And they also succeeded because they enjoyed China’s protection month policy — wherein only domestic films can been screened during peak periods. Chinese works will find it difficult to vie with Hollywood productions once the quota system goes.

In this scenario, Chinese firms are looking for good content in America.

“China is the most capitalist place I’ve ever seen…the government doesn’t want it to stop…they want to see capitalism occur,” said Relativity founder and CEO Ryan Kavanaugh.

He was speaking at a panel discussion in Milken Institute last April, ‘Can Hollywood  Speak Chinese?’

Here is one example. Hunan TV, the second largest broadcaster in China, signed a three-year $ 1.5 billion deal with America’s Lion’s Gate Entertainment.  Hunan’s investment is 25 per cent.

“We do not know which movies will make money, or which films will lose money, so we invest in all of them,” said vice-president of Hunan TV Liu Shabai.

There can be another reason for China to look towards Hollywood. Chinese movie guys have realised that however much money they might have now, it is virtually impossible to get hold of Hollywood’s core technology and talent.

Bona CEO Yu Dong told the Chinese magazine recently: “I would not spend money in Hollywood in the old way, because it will mean that Hollywood can build an aircraft carrier to defeat China’s movie industry”.

Does all this mean that China is not thinking of exporting its own cinema, its own culture some day.

China’s most daring director, Zhang Yimou, is testing the waters. He is making The Great Wall and it stars Matt Damon. It is backed by Legend Films and co-produced by China.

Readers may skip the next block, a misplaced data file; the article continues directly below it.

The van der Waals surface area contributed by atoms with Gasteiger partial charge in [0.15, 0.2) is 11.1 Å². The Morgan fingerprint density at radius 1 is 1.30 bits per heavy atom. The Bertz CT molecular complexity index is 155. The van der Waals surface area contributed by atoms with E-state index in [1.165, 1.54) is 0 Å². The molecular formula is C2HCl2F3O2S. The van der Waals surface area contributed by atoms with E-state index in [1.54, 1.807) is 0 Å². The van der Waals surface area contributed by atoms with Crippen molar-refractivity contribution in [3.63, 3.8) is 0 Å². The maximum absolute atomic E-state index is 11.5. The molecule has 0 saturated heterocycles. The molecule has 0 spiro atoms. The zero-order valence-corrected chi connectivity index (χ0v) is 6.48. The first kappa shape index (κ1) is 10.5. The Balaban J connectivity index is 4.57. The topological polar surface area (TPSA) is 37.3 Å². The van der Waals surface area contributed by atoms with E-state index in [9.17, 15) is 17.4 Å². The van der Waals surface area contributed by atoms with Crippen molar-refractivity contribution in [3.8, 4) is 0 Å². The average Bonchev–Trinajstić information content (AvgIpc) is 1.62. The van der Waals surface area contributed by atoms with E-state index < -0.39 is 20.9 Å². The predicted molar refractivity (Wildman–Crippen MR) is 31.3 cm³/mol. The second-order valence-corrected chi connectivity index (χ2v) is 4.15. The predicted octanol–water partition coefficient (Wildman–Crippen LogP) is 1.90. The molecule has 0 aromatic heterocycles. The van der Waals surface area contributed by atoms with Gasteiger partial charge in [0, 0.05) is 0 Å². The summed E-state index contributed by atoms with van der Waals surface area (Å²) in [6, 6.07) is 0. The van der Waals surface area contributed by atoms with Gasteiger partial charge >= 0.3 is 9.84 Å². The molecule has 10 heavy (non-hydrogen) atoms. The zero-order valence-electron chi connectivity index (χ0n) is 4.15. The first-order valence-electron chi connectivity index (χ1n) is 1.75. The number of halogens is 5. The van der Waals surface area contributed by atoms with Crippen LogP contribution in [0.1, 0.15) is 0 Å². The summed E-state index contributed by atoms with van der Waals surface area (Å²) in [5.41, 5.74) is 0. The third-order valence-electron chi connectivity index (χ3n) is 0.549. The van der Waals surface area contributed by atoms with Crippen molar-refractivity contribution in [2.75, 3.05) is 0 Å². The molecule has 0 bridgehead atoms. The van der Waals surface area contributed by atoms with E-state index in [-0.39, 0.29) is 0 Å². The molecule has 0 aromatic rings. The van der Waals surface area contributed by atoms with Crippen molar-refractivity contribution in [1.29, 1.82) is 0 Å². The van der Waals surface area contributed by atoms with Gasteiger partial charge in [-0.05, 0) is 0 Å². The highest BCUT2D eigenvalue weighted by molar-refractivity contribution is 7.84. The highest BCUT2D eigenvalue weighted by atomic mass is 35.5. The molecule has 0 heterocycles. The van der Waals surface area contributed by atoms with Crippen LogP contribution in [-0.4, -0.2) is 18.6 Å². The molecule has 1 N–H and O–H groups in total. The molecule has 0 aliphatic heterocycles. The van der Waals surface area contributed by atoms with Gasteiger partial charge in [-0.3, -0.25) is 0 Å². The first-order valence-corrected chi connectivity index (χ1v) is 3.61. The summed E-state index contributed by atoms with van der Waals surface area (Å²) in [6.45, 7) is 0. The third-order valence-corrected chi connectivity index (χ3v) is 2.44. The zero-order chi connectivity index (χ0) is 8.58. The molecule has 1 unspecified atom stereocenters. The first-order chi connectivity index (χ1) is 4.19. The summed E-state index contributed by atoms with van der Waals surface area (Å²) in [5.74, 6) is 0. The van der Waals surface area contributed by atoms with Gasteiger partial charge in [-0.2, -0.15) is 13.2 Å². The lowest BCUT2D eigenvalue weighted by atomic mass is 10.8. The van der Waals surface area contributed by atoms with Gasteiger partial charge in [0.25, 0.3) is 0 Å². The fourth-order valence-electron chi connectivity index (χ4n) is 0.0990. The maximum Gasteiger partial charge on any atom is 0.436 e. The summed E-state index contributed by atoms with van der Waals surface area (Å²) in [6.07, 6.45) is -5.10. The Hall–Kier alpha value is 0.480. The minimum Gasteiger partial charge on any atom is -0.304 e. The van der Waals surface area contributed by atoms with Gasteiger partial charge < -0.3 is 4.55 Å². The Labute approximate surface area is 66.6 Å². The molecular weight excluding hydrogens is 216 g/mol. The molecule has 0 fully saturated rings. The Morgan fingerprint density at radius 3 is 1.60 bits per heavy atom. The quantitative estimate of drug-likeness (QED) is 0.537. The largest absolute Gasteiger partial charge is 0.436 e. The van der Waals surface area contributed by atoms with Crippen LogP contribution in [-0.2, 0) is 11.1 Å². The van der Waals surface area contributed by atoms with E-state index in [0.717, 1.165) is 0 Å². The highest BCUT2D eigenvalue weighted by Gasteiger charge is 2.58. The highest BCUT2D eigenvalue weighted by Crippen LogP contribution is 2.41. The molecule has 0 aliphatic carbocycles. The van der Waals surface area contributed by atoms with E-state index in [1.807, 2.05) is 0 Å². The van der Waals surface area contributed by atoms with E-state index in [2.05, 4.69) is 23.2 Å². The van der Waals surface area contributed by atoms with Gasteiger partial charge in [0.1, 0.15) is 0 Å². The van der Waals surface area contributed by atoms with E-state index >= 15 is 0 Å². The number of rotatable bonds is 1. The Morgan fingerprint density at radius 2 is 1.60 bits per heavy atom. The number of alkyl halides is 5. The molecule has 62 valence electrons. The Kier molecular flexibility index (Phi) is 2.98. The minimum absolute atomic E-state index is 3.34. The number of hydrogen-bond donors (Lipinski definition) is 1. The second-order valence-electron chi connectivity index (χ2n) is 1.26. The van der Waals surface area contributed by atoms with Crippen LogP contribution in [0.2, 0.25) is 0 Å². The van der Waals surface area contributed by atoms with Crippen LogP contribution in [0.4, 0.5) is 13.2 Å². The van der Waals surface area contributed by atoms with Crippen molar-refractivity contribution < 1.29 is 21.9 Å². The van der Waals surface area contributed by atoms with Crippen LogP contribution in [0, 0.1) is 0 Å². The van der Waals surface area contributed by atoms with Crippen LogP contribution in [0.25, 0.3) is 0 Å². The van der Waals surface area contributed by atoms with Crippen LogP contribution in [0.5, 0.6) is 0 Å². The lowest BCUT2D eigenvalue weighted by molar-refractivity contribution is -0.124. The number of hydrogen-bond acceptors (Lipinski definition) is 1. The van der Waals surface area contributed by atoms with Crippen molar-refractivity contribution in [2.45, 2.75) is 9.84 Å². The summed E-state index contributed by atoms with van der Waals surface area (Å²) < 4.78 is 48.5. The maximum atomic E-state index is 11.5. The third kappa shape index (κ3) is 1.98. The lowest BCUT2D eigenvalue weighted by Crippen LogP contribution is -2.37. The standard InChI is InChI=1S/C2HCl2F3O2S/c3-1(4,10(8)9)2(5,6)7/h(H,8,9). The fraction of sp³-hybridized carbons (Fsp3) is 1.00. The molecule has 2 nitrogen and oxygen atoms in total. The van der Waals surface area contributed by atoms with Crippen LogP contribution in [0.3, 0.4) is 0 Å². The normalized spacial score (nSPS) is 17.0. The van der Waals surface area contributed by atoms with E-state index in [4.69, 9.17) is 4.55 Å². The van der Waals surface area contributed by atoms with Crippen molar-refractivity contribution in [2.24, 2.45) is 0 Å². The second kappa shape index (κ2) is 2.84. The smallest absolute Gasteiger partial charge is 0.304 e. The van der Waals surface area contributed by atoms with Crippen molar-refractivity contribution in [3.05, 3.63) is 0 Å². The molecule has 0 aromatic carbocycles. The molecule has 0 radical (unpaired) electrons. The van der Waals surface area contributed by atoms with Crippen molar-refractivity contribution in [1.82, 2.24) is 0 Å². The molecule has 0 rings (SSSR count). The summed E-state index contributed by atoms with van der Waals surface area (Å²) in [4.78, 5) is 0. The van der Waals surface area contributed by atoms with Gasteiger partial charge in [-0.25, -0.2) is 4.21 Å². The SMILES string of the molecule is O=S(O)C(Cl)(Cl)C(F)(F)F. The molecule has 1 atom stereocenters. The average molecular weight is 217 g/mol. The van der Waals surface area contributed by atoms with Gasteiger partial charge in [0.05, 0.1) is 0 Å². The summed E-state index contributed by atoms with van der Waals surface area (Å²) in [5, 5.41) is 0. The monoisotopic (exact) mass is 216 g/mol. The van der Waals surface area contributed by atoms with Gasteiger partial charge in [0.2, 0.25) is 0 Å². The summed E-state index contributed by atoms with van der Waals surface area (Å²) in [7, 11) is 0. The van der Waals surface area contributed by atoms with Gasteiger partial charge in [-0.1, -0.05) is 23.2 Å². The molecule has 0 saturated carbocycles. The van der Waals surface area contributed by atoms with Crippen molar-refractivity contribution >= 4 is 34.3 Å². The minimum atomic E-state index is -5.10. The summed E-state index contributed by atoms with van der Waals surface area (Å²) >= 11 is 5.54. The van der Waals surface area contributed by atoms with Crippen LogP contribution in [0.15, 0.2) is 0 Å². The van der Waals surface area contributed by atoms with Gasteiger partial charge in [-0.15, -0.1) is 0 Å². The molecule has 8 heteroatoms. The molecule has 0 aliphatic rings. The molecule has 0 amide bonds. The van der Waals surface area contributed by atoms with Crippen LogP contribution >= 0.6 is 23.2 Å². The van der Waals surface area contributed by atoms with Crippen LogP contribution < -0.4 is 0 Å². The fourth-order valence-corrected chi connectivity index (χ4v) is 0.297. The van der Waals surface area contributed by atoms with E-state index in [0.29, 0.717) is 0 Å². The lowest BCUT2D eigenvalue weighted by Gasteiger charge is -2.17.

The helmer hopes that his film will be a success internationally, and Hollywood may be tempted to invest in China — and not the other way round.

But  today, this idea appears far-fetched. For, Chinese investment in American  cinema stands at $ 5 billion now, and with Chinese exhibitors and distributors hungry for content, there may not be any  let-up in the yuan flowing into Los Angeles.

China’s huge middle-class enjoying movie going experience for the first time is fuelling the nation’s appetite for cinema — more significantly Hollywood. By 2022, it is estimated that 75% of China’s urban population will be part of the middle-class. In 2000, the figure was a mere 4%. And the average middle-class man or woman is now keen on sitting in a theatre and enjoying a film.

Box-office spending in China is likely to be $ 5.9 billion in 2018 — up from $ 3.13 billion in 2013. A lot of Chinese have never watched a movie in a cinema, and they are now really keen on doing so.

Unfortunately, they are not so keen on Chinese fare. What excites them is American drama. This is what propels them into high adventure — and takes them on a journey of spectacular fantasy.

And theatres and the movie business in China are almost desperate to get more and more Hollywood films. But, at the same time they do not want to  lose out on the profits arising out of this new love for motion pictures. So, well, let us invest in the great American celluloid dream, they say.

Gautaman Bhaskaran is an author, commentator and movie critic, who has worked with The Statesman in Kolkata and The Hindu in Chennai for 35 years. He now writes for the Hindustan Times, the Gulf Times and The Seoul Times.